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A Seesaw of Awe

This week our summer officially started as we had all three children. We spent our late afternoons in the pool of a generous neighbor who let us come swim and take a reprieve from the summer heat. My heart began to fill in ways it hasn’t in our long Spring of not having all three kids together as I watched them laugh and splash and play together.

Before I left for the pool, I asked Sam if I could wear my Apple Watch in the pool because I had heard that it had been redesigned to be able to keep track of movement and exercise underwater. He assured me that I could and I was amazed to see a notification come in while my wrist was submerged underwater. How in the world could I be getting a signal underwater? I was even more amazed at the fact that I could swipe down to read the notification underwater. Wasn’t submerging electronics underwater once the death wish from which technology never returned? I don’t pretend to understand the innovation that is going on in the world of technology, AR, and VR, but I know there are people much smarter than I who are pushing the limits of what technology can do and the problems technology can solve. I have the same awe for these innovations as I did for the robots that would come by my fifth-grade classroom from the robotics teacher’s students down the hallway who just happened to become my husband.

And then I started reading the news about asylum-seeking families being separated at the border and for the second time in the week I was speechless with awe. This was not an awe of innovation, engineering, and imagination. This awe was a speechless, helpless awe. How can a people capable of designing a device that can be submerged underwater and receive text messages and notifications also be the same people capable of claiming that families seeking safety from violence, abuse, and abject poverty earn the right to be separated from their families?

I will not pretend to understand what asylum-seeking families have already undergone in order to decide to make the dangerous journey to a promise of a better life. There is no way I can possibly imagine the fear, uncertainty, and sheer terror of having to uproot your whole family, your kids, and your life with the hope (not the certainty) of starting something new. I cannot because of my privilege.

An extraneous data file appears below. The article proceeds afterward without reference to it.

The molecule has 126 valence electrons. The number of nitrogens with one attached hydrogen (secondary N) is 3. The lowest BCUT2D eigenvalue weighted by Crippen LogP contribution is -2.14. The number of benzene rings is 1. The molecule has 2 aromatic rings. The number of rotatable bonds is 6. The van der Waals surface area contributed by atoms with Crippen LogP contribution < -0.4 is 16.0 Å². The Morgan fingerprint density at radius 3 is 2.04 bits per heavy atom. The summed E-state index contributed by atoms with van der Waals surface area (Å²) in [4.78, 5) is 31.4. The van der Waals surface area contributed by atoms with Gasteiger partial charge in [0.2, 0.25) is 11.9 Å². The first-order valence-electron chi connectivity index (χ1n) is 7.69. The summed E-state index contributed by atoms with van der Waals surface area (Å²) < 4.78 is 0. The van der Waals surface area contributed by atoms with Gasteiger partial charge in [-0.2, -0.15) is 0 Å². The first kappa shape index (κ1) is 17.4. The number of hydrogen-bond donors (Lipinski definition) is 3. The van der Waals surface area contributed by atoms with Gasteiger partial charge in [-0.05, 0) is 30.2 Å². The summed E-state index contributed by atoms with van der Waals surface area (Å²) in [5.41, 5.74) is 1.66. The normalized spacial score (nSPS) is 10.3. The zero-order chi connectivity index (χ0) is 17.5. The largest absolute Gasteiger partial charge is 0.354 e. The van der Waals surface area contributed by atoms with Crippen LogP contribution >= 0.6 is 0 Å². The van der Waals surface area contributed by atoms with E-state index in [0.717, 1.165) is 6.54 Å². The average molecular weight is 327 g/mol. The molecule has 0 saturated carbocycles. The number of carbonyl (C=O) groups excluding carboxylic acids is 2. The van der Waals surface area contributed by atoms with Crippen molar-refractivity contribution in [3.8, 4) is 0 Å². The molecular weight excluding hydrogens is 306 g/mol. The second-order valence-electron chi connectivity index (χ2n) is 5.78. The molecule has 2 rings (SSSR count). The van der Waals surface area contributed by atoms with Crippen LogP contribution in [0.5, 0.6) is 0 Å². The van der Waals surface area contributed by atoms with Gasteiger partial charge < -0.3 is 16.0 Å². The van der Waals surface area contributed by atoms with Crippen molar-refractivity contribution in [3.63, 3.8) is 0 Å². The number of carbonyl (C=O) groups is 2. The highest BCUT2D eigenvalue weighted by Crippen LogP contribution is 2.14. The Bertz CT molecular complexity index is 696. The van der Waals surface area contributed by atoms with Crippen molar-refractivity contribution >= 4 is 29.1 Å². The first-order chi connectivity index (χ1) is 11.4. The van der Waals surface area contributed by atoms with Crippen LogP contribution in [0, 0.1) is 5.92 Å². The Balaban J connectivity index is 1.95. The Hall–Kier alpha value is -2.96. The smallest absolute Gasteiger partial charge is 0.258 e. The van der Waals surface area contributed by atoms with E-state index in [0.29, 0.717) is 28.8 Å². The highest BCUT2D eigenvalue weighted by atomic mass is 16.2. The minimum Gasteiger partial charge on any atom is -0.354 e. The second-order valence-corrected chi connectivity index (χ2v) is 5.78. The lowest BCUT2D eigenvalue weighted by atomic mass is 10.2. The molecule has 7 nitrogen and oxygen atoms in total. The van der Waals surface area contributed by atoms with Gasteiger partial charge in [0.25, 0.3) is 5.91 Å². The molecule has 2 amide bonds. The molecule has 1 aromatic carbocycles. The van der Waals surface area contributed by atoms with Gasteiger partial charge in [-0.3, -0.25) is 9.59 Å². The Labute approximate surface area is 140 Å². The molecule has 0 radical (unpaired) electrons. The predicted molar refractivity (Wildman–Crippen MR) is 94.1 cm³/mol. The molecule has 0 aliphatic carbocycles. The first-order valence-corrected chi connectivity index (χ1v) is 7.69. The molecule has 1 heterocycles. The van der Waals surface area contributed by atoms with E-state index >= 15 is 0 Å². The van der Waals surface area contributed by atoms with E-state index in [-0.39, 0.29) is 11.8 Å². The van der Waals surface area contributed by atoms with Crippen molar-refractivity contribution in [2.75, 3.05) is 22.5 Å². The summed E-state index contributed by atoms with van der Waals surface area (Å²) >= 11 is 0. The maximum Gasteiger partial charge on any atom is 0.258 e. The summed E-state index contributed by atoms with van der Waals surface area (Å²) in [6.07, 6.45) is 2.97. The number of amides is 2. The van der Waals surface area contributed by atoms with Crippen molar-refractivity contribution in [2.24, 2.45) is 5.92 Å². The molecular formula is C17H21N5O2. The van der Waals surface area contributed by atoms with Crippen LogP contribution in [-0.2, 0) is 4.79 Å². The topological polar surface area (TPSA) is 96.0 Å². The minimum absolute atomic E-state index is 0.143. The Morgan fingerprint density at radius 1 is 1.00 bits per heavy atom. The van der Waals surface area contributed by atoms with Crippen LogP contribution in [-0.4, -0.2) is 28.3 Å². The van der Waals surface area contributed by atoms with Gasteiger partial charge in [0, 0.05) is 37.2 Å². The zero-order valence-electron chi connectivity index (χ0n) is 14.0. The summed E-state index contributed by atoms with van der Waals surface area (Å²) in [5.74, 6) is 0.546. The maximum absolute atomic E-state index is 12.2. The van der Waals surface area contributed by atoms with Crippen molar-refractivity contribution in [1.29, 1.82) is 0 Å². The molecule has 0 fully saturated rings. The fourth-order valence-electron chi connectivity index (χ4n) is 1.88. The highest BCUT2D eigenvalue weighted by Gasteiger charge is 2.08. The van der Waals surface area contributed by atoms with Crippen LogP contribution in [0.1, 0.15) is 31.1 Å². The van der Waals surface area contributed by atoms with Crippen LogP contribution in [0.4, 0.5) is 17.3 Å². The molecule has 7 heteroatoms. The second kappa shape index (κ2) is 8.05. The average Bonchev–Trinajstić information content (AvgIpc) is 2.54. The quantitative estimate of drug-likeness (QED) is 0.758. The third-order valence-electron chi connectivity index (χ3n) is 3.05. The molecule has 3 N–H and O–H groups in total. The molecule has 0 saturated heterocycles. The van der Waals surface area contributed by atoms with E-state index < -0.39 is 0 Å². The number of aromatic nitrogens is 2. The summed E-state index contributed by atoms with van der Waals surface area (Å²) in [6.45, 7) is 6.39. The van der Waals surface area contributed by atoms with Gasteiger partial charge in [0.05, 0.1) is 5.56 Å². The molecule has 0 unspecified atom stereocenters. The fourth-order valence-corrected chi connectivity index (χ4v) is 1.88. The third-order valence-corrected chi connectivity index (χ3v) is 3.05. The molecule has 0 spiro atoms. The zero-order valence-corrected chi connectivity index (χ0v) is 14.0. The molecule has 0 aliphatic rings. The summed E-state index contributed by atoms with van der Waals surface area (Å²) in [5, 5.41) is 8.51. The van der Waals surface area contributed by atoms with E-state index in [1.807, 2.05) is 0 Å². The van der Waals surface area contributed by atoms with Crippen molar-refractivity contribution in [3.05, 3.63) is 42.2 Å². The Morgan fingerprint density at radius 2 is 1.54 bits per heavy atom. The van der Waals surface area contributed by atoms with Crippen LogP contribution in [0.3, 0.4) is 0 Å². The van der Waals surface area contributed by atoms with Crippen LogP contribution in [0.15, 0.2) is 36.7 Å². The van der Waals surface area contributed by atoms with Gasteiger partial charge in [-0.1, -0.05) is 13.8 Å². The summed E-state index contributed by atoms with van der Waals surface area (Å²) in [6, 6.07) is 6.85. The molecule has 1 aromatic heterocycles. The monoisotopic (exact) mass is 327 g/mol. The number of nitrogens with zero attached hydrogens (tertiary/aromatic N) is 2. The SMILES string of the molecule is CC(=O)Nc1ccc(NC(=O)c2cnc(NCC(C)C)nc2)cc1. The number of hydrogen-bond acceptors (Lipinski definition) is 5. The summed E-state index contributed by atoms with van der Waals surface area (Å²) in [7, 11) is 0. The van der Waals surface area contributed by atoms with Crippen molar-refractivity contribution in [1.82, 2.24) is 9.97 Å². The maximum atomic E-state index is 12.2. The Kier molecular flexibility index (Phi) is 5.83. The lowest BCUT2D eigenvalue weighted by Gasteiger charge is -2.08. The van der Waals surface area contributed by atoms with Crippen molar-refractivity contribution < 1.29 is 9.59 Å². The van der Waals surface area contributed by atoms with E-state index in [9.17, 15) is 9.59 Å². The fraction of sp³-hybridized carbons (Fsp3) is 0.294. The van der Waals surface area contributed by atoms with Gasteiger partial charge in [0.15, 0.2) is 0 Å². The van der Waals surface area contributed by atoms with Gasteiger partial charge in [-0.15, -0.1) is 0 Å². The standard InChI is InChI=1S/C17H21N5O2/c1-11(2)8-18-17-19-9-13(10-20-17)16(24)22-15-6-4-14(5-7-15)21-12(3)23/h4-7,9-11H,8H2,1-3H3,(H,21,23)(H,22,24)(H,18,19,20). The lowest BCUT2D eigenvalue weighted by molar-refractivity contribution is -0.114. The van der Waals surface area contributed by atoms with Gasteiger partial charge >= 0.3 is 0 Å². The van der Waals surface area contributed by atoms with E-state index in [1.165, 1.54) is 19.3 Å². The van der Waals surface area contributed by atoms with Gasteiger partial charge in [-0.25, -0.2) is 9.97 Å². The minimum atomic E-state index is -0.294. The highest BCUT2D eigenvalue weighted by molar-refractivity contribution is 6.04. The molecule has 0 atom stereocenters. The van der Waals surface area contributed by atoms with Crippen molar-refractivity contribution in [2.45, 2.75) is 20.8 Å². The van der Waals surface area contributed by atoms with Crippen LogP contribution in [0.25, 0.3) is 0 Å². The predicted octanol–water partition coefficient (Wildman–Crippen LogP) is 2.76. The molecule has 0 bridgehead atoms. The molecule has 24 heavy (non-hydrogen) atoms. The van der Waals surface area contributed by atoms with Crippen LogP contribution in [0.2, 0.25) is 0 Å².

Our family has just a tiny taste of separation as we share our older kids, but this is in no way the same separation as what these asylum-seeking families are undergoing. We know our children are going to a safe place. We know that they will have food and they will go to school. We know where they are and yet still many times as we are saying goodbye the separation is unbearable. Just recently our 2.5 was clinging to his older sister begging her not to go and there was nothing I could say or do to make it better. At that moment, I felt so helpless to offer anything that would help except the promise, “We’ll see her again soon, buddy.” But these families don’t have that promise. But these asylum-seeking families can’t offer that promise. They don’t know when and if they will see their children again.

I’ve been pulled back and forth on this spectrum of the awe of our capacity as humans to create and innovate and with our capacity to separate and distance ourselves from the suffering of other people with explanations and reasonings that those people deserve the suffering they are experiencing. Here’s what I know is true: we together as humans are smart enough and innovative enough to do better. We are reducing our abilities and our capacities when we demean and belittle each other. We are creating more tension and strife when we staunchly insist on defending our worldview and perspective. There is no question that we can do better, the question is will we do better?

My hope is that we will.

Because we certainly don’t know when we will find ourselves in need of asylum, shelter, and safety with only hope to guide us.

Where I Come From

This December, I have been immersing myself in local authors. Most of these authors have written and recorded what it was like to grow up in a mill village. I didn’t know my hometown was so centered around mill life until I started working as a second-grade teacher. My principal took the time to take all new employees through the apartment complexes and neighborhoods where our students lived.

I remember when he drove through the mill village and how all the houses looked the same. He told us that since the mill closed down 5 years prior, the demographics changed from 80% white and 20% African Amerian and Hispanic to 80% African American and Hispanic to 20% white. He also explained that because the mill owners moved out from the area, the mill village became low-income housing, owned by someone outside of the state and very rarely maintained. In other parts of the city, mills were being renovated to office buildings or restaurants or commercial buildings, but in this part of the city, there was no renovation planned.

It matters where we came from both in our family history and in the culture and heritage of the place we reside.

Here are the stories I read:

Read about where you came from. Learn about the stories your city, your family and you are built upon.

Holding Onto Advent

This is the longest I can remember our having our Christmas decorations up. Because our celebrations and traditions center around sharing kids, there have been many years where we haven’t gotten our Christmas tree until the second or third week of December. This year we went to get our tree the Saturday after Thanksgiving.  This morning, the Christmas tree is still lit as we await Epiphany.

There’s something magical and mystical about celebrating and studying peace, hope, joy, love and the arrival of the Christ Child and then holding onto each of those until Epiphany. It’s something that we often miss in our haste to celebrate a new year and get things back in order after our Christmas celebrations.

This time invites us to include peace, hope, love, joy and Christ into our lives in the quietness and the stillness. This time invites us to wonder and question what including these things into our lives year-round would really mean.  It’s a time as a Baptist who didn’t celebrate the Christian year that I’ve missed most of my life, and one I hold dearly to now.